Sunday, November 6, 2011


According to a recent report in the UK, only 30% of state school children are choosing to study history beyond the age of 14.  It either doesn't interest them or they don't see its relevance. As a writer of historical fiction this troubles me a lot.

Is history becoming a thing of the past?

This may seem a strange confession, from someone who writes historical fiction for a living; but I hated history at school. I was bored out of my mind. I couldn't see the point of learning about something that happened before I was born in a country I didn't live in.

So it took me a long time to start even reading historical fiction, never mind writing it. I had a bias against it. Despite the recent resurgence in its popularity, many people STILL do.  

If you tell someone you're a crime writer or a thriller writer, they get it. Oh, you write stuff that's fun to read. Tell them you write historical novels and the first thing they do is check to see if you have elbow patches on your jacket and a pipe in your pocket. They think you're a professor. They think about school.

Yet people who would get in a pit with live snakes rather than read an historical novel will wear out their DVDs of GLADIATOR and BRAVEHEART and ELIZABETH. Why?

Historical Fiction has an incredibly passionate and knowledgeable hardcore following but among the general public it still experiences frequent peaks and troughs in popularity. As novelists I suspect we have to change the preconception about this thing we love so much in ways that writers in other genres do not. 

People didn't have to study Crime or Thrills at school so they don't think of it as hard work. But taking history at school works like aversion therapy for most people. (on 70% of 14 year olds in the UK apparently.)

I think I have a solution to the crisis gripping GSE history students. 

Give the good students good historical fiction to read, like WOLF HALL or THE POISONWOOD BIBLE. I was so enthralled after reading those books I did my own research into The Reformation and the history of the Belgian Congo, subjects I had no interest in before.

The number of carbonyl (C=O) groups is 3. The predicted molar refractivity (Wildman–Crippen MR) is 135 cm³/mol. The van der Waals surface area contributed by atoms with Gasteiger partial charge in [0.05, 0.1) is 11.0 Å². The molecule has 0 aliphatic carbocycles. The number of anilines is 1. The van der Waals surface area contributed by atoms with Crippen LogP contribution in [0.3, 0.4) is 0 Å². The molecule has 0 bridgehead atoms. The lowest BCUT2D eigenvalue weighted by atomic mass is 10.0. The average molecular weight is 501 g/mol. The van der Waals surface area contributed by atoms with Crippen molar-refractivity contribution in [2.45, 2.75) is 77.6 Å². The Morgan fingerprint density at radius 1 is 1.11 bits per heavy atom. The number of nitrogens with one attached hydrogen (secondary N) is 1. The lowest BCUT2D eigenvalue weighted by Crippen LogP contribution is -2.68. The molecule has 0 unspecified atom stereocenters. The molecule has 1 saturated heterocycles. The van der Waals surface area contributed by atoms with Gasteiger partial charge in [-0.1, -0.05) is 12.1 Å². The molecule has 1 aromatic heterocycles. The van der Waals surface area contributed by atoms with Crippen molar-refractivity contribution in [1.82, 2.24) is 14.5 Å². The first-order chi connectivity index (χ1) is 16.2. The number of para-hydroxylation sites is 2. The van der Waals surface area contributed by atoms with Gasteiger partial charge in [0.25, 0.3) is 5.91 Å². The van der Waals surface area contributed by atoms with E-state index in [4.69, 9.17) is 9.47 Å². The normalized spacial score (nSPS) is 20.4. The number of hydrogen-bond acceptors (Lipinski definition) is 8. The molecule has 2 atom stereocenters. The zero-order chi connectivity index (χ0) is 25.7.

The really bored students? Show them BRAVEHEART. Yes, I know what you're going to say. 

But point out all the historical inaccuracies afterwards; but make them see first of all that history can be interesting and passionate and fun.

I know. There's no chance that the Board of Education in London is going to take up my idea. So I wonder instead if our genre needs a new name to distance itself from the damage that is being done inside the system that makes 70% of 14 year olds turn their back on the astonishing fund of rich stories stretching back through three thousand years of human ... no, I'm not even going to say the word. 

But to prove that the H word can be fun I'm giving away three copies of my ebook Harem today. Just write to me and ask me for one at colin underscore falconer underscore author at hotmail dot com. I'll email you one. Just tell me if you want Kindle or one of the other readers (eg Smashwords.)But hurry - soon the offer will be history. (damn, I said it!)


  1. When I was maybe five years old, my dad told me stories of World War II (he was an army man who served in North Africa and Italy; his description of Casablanca was far more lovely than Bogart's alcoholic smirk).

    Dad used sound effects, motion, facial expressions, etc. to color his tales. I thought he was talking about *ancient* history, and still he held me enthralled.

    Several years later, I realized that Dad's recounted memories were about times not more than a few years older than his then young son.

    During my early teen years, I read thousands of pages of WWII history. Why? Because, thanks to my dad, I understood the "story" part of "history."

    Far too many teachers, university professors included, fail to convey that essential aspect of the subject. Facts and dates bore the hell out of students. History, at the center of itself, is about neither one. So-called facts are filtered and interpreted; and dates hold relevance only if the events that surround them are seen in relation to each other.

    I'm off now to send you my email request for your book. I hope I win a copy. Because it's 3:30 AM here in California, I'm an old man who needs his sleep, and yet I'm writing a note to you. Woe is I!

  2. I have always been fascinated with history, perhaps because I didn't get a lot of school. I couldn't agree more about good storytelling. As a small child I would sit beneath the table and listen to my father and his buddies swap lies. Awesome
    Perhaps if we change the genre name to Past Fantasy, it wouldn't scare so many people.
    Good luck with the quest, I wish you victory.

  3. Thanks for this reminder that history is about the story--not the dates and places (even though those add color to the picture).